Announced during Singapore’s 2019 National Day Rally, Prime Minister Lee quoted a sum of $100 billion to fight climate change. This ballpark figure entails measures to mitigate the looming effects of climate change in the next 50 to 100 years.
Action for tomorrow
One of the key projects is the upgrading of the drainage network to boost flood resilience due to flash floods. This single project, costing $400 million, highlights one of the many consequences we can expect from climate change in the decades to come.
With melting snow caps in regions far beyond our shores, our island-nation risk losing precious land to rising sea levels. To mitigate this imminent threat, new buildings will be built at least 4m above sea level. Various physical barriers strategically placed along our beaches reinforces our shorelines. These solutions address this single problem of rising sea levels but the greater issue lies in the immediate need for action against climate change.
In 2018, the Carbon Tax was introduced as a form of accountability of carbon emissions contributed by industrial facilities. These facilities will fork out $125,000 per year from 2019 to 2023, with a rate revision due in 2023. While the Carbon Tax may seem irrelevant to many, this is one small step taken to discourage further carbon emissions.
An industry close to our hearts is the energy industry in Singapore, which produces its power by combusting liquified natural gas (LNG). Albeit fuelled by the cleanest form of fossil fuels, the power generation industry is still the largest producer of greenhouse gases: a whopping 23.6 million tonnes in 2017 alone. LNG is responsible for over 95% of our total energy generation while solar generation, as of 2019, made up just 4.03% of the electricity we consume.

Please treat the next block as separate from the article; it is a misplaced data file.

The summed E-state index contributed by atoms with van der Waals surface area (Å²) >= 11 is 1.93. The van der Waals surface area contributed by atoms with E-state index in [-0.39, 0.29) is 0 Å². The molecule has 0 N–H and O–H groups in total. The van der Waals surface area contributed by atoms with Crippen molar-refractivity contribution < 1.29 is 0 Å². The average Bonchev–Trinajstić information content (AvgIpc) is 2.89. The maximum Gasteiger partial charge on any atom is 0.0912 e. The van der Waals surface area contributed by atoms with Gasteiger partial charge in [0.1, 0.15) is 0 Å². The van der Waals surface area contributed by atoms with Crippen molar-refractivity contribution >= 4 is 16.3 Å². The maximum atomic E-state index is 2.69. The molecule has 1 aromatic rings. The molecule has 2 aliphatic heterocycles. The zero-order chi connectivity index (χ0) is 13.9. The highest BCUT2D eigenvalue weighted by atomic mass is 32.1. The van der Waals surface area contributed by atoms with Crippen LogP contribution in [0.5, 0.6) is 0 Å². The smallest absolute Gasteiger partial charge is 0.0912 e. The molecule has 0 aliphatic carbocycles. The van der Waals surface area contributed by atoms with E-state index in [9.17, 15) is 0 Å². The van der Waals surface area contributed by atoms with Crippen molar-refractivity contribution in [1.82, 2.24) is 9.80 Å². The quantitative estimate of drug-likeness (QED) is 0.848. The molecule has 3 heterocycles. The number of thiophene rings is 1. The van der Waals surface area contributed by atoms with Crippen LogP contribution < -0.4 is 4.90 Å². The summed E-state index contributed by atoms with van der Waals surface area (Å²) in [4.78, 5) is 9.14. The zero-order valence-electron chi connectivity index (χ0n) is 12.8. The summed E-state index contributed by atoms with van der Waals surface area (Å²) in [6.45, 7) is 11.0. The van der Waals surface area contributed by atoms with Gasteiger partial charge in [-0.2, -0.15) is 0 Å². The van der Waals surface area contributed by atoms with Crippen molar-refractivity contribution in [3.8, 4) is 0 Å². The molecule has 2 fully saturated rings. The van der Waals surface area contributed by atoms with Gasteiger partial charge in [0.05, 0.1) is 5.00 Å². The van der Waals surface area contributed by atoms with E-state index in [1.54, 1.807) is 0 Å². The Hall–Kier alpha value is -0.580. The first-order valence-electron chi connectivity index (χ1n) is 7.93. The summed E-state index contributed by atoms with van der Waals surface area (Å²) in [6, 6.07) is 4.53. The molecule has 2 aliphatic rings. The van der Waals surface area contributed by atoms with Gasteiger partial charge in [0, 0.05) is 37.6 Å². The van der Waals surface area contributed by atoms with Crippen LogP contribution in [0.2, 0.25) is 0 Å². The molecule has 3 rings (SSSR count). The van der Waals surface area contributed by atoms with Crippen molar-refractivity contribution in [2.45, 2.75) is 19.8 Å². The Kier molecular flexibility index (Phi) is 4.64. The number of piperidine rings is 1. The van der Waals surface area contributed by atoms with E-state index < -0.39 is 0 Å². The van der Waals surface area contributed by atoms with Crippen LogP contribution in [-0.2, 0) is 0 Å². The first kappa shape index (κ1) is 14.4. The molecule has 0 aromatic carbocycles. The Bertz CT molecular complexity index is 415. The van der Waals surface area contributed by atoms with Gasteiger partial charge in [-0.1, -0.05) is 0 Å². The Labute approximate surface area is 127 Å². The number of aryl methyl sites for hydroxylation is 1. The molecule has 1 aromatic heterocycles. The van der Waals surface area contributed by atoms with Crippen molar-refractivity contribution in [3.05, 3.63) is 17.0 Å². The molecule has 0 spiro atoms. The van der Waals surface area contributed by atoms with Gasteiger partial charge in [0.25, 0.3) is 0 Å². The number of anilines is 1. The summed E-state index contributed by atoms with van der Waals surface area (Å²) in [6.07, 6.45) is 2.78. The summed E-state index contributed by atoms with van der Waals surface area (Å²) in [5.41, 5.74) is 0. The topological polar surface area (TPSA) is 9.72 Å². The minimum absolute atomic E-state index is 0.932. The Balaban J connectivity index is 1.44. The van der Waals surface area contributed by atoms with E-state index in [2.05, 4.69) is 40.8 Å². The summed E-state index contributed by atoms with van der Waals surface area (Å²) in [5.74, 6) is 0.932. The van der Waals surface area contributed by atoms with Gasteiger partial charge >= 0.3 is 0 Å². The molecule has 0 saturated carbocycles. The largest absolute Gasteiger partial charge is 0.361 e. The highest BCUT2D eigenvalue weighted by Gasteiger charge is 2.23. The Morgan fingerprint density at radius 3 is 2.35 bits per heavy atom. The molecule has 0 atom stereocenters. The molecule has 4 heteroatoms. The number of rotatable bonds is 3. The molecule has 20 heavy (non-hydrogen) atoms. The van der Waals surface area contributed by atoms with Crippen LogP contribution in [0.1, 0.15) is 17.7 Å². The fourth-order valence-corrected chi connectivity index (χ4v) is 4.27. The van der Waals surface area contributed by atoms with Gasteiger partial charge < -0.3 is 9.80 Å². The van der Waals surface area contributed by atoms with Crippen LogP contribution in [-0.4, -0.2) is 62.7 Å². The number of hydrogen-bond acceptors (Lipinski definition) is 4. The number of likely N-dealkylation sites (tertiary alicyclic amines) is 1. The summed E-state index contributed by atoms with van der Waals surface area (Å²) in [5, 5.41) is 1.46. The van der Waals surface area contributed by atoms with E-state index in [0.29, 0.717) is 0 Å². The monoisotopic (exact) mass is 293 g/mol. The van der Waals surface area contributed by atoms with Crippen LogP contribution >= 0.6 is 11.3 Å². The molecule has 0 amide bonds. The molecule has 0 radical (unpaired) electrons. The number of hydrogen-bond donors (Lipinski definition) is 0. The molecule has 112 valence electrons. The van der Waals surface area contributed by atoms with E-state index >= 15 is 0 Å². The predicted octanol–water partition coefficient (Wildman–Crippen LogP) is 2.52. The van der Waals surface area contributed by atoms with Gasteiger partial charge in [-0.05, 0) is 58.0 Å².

Green roofs for green homes
Singapore’s landmark solar generation programme; SolarNova, has been spearheading the drive in increasing solar generation output. Launched by the Housing Development Board (HDB) and Economic Development Board (EDB) in 2014, SolarNova is now in its fifth phase. The expected target for 2030 has also been revised from 220 megawatt-peak (MWp) to 540MWp, supporting the national solar goal of 2 gigawatt-peak (GWp).
Following this momentum, HDB recently launched the Tengah district as Singapore’s first smart and sustainable town. Working with SP Group, HDB is developing Tengah as a Smart Energy Town by tapping on Artificial Intelligence and SP's software system for smarter management of energy use. In time to come, going green will be as easy as buying your new home.
Greening our homes and businesses with ELECTRIFY
Till then, we can start taking action in small ways. Blessed with a green thumb? Grow food within the comfort of our homes. For those choosing to shop can shop locally by supporting grocery and sundry stores within walking distance in our neighbourhoods. Homeowners can also choose an electricity retailer with green energy plans to lessen the use of LNG. The concept of buying locally can even extend to buying solar energy from your neighbouring office building with solar panels on the roofs!
The trend of investments into renewable energy and smart cities paves the way for new energy solutions such as Synergy – ELECTRIFY’s peer-to-peer energy trading platform. Designed to streamline the contracting process between consumers and owners of solar photovoltaic (PV) systems, Synergy brings solar energy closer to our homes and businesses. By making the switch to renewable energy to power our daily lives, we can potentially make a difference in fighting climate change.
This forecasted figure of $100 billion for climate change translates into investments for the future, with various measures implemented for near-term change. But action for our sustainable future starts today in our homes.